An Obama administration proposal to give the Federal Reserve authority to regulate companies the agency believes pose systemic risk to the financial system would “strike the wrong balance,” Paul Schott Stevens, president and CEO of the mutual fund industry's Investment Company Institute, said today at a hearing before the Senate Banking Committee.
“Unfortunately, the administration's proposal would vest the lion's share of authority and responsibility for systemic risk regulation with the Federal Reserve, relegating the (newly proposed Financial Services) Oversight Council to at most an advisory or consultative role,” Mr. Stevens said in the text of testimony at the hearing.
Mr. Stevens said he would give the authority to regulate systemic risk to a council composed of members from key federal agencies that already oversee various aspects of the financial industry.
“By expanding the mandate of the Federal Reserve well beyond its traditional bounds, the administration's approach could jeopardize the Federal Reserve's ability to conduct monetary policy with the requisite degree of independence,” Mr. Stevens said.
“The shortcomings that we see with the administration's plan reinforce our conclusion that a properly structured statutory council would be the most effective mechanism to orchestrate and oversee the federal government's efforts to monitor for potential systemic risks and mitigate the effect of such risks.”
On Wednesday, the Department of Treasury unveiled the Obama administration's legislative proposal for regulating systemic risk that would dramatically enhance the ability of federal agencies to oversee financial firms large enough to present systemic risk to the financial system.
The legislation would create the Financial Services Oversight Council to identify emerging risks. The council would be chaired by the treasury secretary and its seven additional members would be the heads of the Federal Reserve, the SEC, the Commodity Futures Trading Commission, the Federal Deposit Insurance Corp.; the Federal Housing Finance Agency; the proposed National Bank Supervisor; and the proposed Consumer Financial Protection Agency, according to a department news release.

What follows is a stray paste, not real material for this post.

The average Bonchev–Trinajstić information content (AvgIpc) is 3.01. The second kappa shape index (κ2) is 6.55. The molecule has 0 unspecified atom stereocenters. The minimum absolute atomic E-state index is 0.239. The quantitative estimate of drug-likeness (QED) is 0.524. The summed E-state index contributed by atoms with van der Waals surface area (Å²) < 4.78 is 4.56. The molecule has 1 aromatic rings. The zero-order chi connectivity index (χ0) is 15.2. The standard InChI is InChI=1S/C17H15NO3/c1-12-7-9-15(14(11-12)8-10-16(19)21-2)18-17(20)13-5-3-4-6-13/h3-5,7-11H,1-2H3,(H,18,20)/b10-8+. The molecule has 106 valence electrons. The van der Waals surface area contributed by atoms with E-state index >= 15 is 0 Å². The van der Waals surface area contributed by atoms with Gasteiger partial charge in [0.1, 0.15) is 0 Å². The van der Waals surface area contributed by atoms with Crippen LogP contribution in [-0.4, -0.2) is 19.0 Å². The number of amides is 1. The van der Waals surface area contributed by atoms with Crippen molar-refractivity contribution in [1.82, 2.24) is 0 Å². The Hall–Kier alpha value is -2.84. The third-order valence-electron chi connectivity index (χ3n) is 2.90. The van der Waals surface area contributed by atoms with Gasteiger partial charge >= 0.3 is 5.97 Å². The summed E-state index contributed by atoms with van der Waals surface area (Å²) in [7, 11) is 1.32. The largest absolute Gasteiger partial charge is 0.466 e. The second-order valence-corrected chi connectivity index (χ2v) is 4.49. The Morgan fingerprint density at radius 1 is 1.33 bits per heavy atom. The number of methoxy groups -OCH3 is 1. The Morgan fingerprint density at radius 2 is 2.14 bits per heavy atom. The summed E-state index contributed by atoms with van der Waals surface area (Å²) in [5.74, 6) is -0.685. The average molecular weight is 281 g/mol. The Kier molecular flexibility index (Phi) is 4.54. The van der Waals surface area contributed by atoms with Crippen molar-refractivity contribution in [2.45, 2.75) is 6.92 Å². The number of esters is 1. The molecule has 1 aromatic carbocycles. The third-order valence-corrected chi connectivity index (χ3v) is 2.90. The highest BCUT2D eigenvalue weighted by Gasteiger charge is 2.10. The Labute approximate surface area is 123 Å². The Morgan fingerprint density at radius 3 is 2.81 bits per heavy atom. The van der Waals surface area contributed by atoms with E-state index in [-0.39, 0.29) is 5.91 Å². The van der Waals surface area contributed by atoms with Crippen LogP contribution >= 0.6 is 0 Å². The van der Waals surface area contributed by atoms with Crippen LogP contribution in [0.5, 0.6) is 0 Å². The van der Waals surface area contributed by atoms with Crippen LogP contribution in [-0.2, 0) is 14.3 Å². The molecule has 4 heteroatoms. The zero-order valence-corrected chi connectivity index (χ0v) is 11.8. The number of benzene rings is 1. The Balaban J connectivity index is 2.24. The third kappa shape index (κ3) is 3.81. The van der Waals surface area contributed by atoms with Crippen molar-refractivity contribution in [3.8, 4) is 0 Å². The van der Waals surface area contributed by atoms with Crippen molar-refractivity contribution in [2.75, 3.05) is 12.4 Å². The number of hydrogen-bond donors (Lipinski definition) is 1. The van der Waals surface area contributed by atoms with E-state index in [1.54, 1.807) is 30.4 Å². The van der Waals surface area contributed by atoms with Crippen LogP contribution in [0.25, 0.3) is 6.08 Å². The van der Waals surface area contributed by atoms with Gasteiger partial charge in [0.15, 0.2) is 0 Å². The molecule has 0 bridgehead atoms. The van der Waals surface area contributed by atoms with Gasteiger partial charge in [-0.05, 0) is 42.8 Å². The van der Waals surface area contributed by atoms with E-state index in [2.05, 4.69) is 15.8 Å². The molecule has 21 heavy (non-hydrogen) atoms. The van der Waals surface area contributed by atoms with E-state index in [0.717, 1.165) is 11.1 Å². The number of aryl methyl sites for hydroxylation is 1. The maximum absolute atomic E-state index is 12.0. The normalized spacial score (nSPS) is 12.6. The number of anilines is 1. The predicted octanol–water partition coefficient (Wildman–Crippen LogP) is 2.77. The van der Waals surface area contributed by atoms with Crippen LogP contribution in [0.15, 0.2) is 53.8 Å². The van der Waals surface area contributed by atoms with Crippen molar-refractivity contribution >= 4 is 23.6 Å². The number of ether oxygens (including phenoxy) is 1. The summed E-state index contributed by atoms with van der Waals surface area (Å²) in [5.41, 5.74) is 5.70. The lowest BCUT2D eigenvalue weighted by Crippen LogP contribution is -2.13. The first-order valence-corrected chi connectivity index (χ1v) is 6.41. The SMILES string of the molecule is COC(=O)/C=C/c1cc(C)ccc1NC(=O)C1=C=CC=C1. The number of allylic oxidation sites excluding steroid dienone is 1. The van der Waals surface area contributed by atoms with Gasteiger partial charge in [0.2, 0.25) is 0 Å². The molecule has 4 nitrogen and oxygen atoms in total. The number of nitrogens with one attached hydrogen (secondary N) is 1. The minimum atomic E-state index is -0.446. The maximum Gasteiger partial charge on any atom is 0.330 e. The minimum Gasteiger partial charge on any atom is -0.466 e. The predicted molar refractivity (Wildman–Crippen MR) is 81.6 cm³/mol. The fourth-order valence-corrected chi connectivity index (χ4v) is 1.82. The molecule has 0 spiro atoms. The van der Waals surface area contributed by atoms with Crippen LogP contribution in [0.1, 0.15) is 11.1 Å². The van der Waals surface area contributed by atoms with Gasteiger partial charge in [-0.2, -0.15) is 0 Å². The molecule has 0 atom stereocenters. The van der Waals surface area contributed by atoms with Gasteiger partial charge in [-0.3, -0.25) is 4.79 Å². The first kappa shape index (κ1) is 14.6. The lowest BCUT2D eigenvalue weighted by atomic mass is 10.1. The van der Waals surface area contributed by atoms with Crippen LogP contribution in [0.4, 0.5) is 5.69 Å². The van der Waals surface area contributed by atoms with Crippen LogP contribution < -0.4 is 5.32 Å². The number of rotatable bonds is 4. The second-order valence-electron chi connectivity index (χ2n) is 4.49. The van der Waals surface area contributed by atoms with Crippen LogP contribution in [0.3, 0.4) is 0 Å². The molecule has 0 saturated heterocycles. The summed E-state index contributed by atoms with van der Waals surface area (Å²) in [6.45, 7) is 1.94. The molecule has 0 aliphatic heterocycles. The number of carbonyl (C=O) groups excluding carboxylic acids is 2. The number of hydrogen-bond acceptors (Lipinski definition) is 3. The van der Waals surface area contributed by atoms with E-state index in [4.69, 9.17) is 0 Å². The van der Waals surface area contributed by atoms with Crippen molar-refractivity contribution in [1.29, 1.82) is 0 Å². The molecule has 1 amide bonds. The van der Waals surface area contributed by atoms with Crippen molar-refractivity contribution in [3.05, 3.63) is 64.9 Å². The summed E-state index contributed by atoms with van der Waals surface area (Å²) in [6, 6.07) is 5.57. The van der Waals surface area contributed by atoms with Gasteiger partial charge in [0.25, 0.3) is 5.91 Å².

Under the legislation, all financial firms determined to pose a threat to financial stability, based on their size, leverage and connections to the financial system, would be designated as Tier 1 financial holding companies and subject to regulation by the Fed. Tier 1 companies would be subject to higher capital, liquidity and risk management standards than other bank holding companies, the release said.
All financial holding companies, including Tier 1 firms, also would be subject to higher minimum capital requirements than current regulations mandate, according to the release.
In addition, the legislation would require bank regulators and the SEC to issue rules that would require the “securitizer of an asset-backed security to retain 5% of the credit risk of the underlying assets,” the release said.